Barn Tour: Sisterson is ramping up in Southern California

Barn Tour: Sisterson is ramping up in Southern California
Photo: Scott Serio/Eclipse Sportswire

In early June, Jack Sisterson announced he would no longer train exclusively for Calumet Farm and instead would open a public stable in Southern California.

That transition has begun. Sisterson had three starters during closing weekend of Santa Anita, all owned by Calumet Farm, and currently has 11 horses bedded down at San Luis Rey training center in north San Diego County. He expects to have at least 25 stabled at Del Mar when its meet opens July 22.

At Santa Anita, which closed June 19, Sisterson was 0-for-3 with a runner-up finish in the Possibly Perfect Stakes with Scarabea. On Wednesday, the 37-year-old native of England told Horse Racing Nation his transition to a public trainer is moving full-speed ahead.

“I was supported in this decision by Calumet, to go from private to public, and really nothing has changed,” Sisterson said. “It’s been pretty simple.”

Sisterson trained privately for Brad Kelley’s Calumet Farm since the start of his career in 2018. Among his most notable runners for the historic Kentucky nursery are Grade 1 winners Channel Cat, Lexitonian, Vexatious and True Timber.

“This was a decision that was made before summer,” Sisterson said. “You obviously want to have a successful summer as that’s when the big races are that lead into the Breeders’ Cup. We thought with me going public this summer, this would be a great opportunity to potentially have some big wins and kind of expose yourself to pick up some new horses along the way.”

Sisterson is familiar with the Southern California circuit, having served as an assistant to Doug O’Neill for "eight or nine years." During that time, O’Neill's barn won a pair of Kentucky Derbies with I’ll Have Another in 2012 and Nyquist in 2016.

Sisterson said “it was either Saratoga or Del Mar” where he would plant his flag. Deciding on the seaside oval was a result of Del Mar’s “ship and win” program plus the current makeup of his barn, he added. 

“I love New York. We won four (Grade 1) races in New York and I’m forever indebted,” Sisterson said. “But I just thought the horses we have right now in the barn were better suited to Del Mar. They did well down at Gulfstream with the faster course there this winter, and with the ones that kept in training, I thought they were better suited for the Del Mar track.”

Sisterson said he plans to eventually operate multiple divisions.

“Our vision next year is we’ll do Del Mar and potentially Saratoga. Moving forward I think we’ll have an East Coast and West Coast string,” he said.

Among the more interesting runners to head west for Sisterson is Calumet’s Tango Tango Tango. The 4-year-old colt by Tourist is exiting a runner-up in the May 21 Dinner Party (G2) at Pimlico, which was his third start of the year after a six-month layoff. He is pointed to the Eddie Read (G2) at Del Mar on July 31.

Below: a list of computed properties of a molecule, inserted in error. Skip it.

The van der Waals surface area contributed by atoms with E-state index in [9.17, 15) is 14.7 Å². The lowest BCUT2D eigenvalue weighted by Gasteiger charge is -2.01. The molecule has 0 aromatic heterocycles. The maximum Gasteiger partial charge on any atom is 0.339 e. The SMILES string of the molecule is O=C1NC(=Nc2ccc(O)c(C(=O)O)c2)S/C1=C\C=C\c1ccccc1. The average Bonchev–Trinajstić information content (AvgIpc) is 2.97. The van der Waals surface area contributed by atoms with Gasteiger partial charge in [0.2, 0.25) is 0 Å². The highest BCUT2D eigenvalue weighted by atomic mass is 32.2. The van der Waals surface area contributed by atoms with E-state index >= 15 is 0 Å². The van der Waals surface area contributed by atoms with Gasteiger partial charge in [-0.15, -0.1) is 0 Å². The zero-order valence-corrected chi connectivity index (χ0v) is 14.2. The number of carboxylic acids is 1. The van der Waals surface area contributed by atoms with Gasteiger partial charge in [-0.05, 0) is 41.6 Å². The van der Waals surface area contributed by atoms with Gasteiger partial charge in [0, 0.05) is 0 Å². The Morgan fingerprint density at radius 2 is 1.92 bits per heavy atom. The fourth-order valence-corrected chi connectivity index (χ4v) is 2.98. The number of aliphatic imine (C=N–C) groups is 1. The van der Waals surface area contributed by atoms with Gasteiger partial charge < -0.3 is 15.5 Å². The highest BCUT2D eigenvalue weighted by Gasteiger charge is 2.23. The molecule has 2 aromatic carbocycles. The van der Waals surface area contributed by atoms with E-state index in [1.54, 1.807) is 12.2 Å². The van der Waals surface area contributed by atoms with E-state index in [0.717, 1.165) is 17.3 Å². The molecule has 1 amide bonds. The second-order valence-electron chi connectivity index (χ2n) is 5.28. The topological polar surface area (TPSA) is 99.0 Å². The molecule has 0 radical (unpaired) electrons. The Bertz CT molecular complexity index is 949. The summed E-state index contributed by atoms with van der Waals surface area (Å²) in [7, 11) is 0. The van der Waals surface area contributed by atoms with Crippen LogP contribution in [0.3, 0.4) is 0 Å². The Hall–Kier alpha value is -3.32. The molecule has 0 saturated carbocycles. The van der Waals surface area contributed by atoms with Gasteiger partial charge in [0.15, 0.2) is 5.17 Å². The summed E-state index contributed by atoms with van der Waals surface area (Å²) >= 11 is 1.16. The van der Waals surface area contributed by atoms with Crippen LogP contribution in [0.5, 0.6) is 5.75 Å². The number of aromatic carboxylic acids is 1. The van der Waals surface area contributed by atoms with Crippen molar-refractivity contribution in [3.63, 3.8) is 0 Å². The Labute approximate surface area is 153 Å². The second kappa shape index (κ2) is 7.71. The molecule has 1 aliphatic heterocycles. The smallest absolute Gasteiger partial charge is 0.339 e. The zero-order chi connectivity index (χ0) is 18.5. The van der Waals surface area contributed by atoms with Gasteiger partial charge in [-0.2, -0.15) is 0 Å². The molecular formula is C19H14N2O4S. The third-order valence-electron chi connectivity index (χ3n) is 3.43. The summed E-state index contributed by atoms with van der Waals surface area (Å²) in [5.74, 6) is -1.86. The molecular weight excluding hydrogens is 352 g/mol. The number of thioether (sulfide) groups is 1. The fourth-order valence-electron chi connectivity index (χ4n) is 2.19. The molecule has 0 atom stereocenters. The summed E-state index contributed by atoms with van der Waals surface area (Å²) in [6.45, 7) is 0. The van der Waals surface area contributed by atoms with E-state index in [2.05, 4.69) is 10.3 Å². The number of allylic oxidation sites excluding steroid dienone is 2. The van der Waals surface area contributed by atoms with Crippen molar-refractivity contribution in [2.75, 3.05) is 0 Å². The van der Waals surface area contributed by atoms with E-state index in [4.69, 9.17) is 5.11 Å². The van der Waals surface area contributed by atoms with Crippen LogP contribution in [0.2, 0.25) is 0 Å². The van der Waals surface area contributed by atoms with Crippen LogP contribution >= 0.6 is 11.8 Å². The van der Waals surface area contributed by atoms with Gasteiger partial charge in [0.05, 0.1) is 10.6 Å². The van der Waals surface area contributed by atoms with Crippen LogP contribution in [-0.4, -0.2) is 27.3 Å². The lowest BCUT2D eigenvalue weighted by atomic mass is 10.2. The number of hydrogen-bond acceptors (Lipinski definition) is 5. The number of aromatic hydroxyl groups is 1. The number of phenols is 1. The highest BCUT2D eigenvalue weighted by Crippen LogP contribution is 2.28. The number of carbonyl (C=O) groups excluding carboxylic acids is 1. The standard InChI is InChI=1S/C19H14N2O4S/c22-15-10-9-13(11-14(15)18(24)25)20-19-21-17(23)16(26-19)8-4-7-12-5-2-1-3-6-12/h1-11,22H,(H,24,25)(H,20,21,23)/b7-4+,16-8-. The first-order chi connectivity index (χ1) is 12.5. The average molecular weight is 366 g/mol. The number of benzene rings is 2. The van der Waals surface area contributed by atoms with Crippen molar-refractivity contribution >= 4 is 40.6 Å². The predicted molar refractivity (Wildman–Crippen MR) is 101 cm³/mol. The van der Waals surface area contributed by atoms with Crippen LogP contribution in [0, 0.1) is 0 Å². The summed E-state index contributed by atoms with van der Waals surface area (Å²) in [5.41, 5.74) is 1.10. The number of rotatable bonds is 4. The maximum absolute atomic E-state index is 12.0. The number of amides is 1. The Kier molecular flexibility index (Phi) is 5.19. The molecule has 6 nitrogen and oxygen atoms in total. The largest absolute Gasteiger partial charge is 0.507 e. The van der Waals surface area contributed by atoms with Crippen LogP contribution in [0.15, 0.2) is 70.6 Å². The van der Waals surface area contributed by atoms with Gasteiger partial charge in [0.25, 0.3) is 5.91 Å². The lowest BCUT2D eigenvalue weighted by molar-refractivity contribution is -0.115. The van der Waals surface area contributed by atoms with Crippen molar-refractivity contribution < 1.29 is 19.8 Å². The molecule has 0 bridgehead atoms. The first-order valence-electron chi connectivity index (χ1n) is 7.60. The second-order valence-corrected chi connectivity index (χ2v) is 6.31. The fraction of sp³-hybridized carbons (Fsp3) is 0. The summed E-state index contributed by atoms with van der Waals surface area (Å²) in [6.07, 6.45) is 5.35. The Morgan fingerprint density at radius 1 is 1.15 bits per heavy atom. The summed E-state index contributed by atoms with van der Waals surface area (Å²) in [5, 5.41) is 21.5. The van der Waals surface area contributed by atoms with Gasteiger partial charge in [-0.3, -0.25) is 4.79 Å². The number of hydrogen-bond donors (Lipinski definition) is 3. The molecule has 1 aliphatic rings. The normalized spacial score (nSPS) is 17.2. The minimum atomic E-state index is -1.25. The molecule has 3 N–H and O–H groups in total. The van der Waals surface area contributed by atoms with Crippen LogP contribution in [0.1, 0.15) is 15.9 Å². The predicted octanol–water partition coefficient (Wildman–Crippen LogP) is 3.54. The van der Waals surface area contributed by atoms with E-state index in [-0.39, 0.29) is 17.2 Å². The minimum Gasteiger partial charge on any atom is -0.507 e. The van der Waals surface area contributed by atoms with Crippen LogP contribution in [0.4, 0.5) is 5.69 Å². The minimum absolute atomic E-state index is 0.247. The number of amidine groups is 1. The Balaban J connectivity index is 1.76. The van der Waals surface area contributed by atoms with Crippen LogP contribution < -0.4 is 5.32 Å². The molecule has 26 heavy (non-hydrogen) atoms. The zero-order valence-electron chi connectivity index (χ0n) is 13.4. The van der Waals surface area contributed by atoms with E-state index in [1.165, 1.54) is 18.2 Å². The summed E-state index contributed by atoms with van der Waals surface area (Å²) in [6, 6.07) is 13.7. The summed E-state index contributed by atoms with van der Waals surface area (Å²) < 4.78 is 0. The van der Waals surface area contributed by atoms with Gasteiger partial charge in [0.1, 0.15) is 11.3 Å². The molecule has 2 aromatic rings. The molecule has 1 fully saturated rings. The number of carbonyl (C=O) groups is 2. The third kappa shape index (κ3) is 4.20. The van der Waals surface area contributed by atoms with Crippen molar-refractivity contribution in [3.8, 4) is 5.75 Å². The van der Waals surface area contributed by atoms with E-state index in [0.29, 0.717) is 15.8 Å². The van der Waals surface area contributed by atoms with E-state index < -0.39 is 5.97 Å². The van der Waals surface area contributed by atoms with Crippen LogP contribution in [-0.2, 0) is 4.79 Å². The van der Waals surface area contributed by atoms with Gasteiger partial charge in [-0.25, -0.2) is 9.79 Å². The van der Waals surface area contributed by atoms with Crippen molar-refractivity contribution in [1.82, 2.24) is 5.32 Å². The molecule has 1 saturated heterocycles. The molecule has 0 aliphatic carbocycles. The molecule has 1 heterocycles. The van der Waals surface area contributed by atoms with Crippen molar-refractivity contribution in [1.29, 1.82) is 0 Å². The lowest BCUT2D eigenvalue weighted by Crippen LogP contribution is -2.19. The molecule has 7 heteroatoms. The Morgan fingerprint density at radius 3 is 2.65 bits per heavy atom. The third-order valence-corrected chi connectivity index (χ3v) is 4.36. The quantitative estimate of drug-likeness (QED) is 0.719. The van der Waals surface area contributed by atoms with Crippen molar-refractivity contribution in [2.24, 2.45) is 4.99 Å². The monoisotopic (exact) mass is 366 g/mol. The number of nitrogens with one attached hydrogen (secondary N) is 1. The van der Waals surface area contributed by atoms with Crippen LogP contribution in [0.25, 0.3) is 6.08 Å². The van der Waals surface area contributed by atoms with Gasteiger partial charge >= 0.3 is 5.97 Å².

“He’s really thrived from 3 to 4 and thanks to the farm for allowing me to give him a break during the winter and let him really mature into a really nice horse,” Sisterson said. “I don’t think we’ve seen the best of him yet.”

It is hoped a strong effort in the Eddie Read will propel Tango Tango Tango to the Del Mar Handicap (G2) on Sept. 3, a “win and you’re in” for the Breeders’ Cup Turf.

Kentucky Pharoah, a listed stakes winner, made his first California start in the American Stakes (G3) at Santa Anita on June 19. He showed the way for three-quarters of a mile before fading to last.

“He wasn’t 100 percent fit. … I did want to get a run in him before Del Mar, and it was perfect timing to try that spot," Sisterson said. "I thought it was a tough enough race.”

Next up for Kentucky Pharoah will either be the $100,000 Wickerr Stakes going a mile on turf on July 24 at Del Mar or a second-level allowance a week later.

As for Scarabea, she has two fourths and a fifth in her graded stakes this year, including the April 16 Jenny Wiley (G1) at Keeneland. In the 1 1 1/4-mile Possibly Perfect, Scarabea was beaten just a length by odds-on favorite Neige Blanche.

“She’s a filly that shows up every time,” Sisterson said of the 4-year-old daughter of American Pharoah. “I’ve ambitiously spotted her after just breaking her maiden at Gulfstream, going straight into stakes company. So I think that shows how much we think of her, talent-wise.”

Scarabea is ticketed for a Del Mar allowance on July 28.

“She will eventually win multiple stakes,” Sisterson said. “What I’ll do now is just drop her down a bit. I think she’ll enjoy a touch of class relief and let her get her head in front again. Then she’ll go into stakes company after that.”

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